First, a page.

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out provisions, clad in his mantle and and have converted to your use and behood, like a sad votarist in palmer's Defit. Mindful also of the pious festivals weeds;' and thus, and in these words, which our church prescribes, I have taking leave of the poor flock who lived sought to make these charming objects of round his gothic habitation.— Fellow- Aoral nature, the timepieces of my men, I owe you nothing, and I give you religious calendar, and the mementos of all; you neither paid me tithe nor rent, the hastening, period of my mortality. yet I have bestowed on you food and Tbus I can light the taper to our Virgin clothing in poverty, medicine in sickness, Mother on the blowing of the white snowand spiritual counsel in adversity. That drop, which opens its floweret at the time I might do all these things, I have de- of Candlemas; the lady's smock and the voted my life in the seclusion of those daffodil remind me of the Annunciation ; venerable walls. There I have consulted the blue harebell, of the festival of St. the sacred books of our church for your George; the ranunculus, of the Invention spiritual instruction and the good of your of the Cross; the scarlet lychnis, of St. souls; to clothe you, I have sold the em- John the Baptist's day; the white lily, broidered garment, and have put on the of the Visitation of our Lady; and the habit of mendicity. In the intercalary virgin's bower, of her Assumption ; and moments of my canonical hours of prayer, Michaelmas, Martinmas, Holy Rood, and I have collected together the treasures of Christmas, have all their appropriate moFlora, and gathered from her plants the nitors. I learn the time of day from the useful arts of physic, by which you have shutting of the blossoms of the star of been benefited. Ever mindful of the use- Jerusalem and the dandelion, and the ful object of the labour to which I had hour of the night by the stars." condemned myself, I have brought toge From kind feelings to the benevolence ther into the garden of this priory, the of the Franciscan mendicant's address, lily of the valley and the gentian of which we may suppose ourselves to have the mountain, the nymphæa of the lake, just heard, we illustrate something of his and the cliver of the arid bank; in purpose, by annexing the tose, the tulip, stort, I have collected the pilewort, the and the passion-flower, after an engravth oatwort, the liverwort, and every other ing by a catholic artist, who has impressed vegetable specific which the kind hand of them with devotional monograms, and nature has spread over the globe, and symbols of his faith. which I have desiguated by their qualities,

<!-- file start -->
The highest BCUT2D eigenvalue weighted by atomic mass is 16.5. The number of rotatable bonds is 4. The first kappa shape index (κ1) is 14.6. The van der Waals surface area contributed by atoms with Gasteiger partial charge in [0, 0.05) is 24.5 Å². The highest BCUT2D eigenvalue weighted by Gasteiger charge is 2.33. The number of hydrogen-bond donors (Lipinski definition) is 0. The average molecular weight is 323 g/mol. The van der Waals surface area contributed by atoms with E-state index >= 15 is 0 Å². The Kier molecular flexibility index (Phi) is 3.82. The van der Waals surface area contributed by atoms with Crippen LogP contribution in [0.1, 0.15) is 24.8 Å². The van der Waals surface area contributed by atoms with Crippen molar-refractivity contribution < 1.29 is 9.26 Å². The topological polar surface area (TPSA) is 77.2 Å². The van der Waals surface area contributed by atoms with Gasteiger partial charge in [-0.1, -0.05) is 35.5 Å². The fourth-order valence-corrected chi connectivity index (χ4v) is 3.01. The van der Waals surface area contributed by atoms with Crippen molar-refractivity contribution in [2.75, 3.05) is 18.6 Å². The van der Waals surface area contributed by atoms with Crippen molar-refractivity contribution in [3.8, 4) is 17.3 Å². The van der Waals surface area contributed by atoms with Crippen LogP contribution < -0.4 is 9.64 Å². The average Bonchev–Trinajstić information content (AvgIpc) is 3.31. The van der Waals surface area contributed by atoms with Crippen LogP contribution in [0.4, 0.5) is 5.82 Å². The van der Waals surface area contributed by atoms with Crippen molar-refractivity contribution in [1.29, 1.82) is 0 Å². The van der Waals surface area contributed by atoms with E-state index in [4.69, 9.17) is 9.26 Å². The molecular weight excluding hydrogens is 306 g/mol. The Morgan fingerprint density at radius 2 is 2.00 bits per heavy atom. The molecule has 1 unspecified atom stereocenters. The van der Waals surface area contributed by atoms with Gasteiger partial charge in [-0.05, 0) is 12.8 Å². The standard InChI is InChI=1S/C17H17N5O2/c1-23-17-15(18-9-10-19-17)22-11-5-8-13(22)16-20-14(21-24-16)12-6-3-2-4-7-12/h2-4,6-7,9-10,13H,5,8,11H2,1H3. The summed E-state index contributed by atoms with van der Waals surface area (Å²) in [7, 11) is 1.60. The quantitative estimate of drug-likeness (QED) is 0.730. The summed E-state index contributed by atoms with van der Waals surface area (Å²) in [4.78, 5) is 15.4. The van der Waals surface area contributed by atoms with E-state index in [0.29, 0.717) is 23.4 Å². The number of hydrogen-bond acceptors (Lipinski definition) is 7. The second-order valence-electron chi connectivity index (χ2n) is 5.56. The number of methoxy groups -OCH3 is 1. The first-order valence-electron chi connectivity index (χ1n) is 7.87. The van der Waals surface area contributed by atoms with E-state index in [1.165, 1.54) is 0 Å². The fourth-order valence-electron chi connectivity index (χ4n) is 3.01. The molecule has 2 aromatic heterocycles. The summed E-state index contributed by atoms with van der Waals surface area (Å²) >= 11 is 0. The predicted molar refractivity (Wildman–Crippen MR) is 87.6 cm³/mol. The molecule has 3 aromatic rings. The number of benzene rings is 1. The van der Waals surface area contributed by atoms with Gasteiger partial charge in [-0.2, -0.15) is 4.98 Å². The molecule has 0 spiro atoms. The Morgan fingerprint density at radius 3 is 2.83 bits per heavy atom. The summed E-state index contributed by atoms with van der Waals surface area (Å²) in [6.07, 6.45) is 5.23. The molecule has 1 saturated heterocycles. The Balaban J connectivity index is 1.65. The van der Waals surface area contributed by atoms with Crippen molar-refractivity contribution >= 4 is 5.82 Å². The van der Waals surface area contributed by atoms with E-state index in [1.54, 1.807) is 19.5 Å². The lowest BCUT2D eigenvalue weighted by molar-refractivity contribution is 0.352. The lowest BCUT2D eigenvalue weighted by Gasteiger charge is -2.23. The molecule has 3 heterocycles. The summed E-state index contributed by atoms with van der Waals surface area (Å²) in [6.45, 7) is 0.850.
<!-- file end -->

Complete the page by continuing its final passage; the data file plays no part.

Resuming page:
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Margaret.-What sports do you use in the forest !-
Simon.—Not many; some few, as thus :-

To see the sun to bed, and to arise,
Like some hot amourist with glowing eyes,
Bursting the lazy bands of sleep that bound him,
With all his fires and travelling glories round him :
Sometimes the moon on soft night clouds to rest,
Like beauly nestling in a young man's breast,
And all the winking stars, her handmaids, keep
Admiring silence, while those lovers sleep,
Sometimes outstretcht, in very idleness,
Naught doing, saying little, thinking less,
To view the leaves thin dancers upon air,
Go in eddy ground; and small birds, how they fare,

When mother Autumn fills their beaks with coru,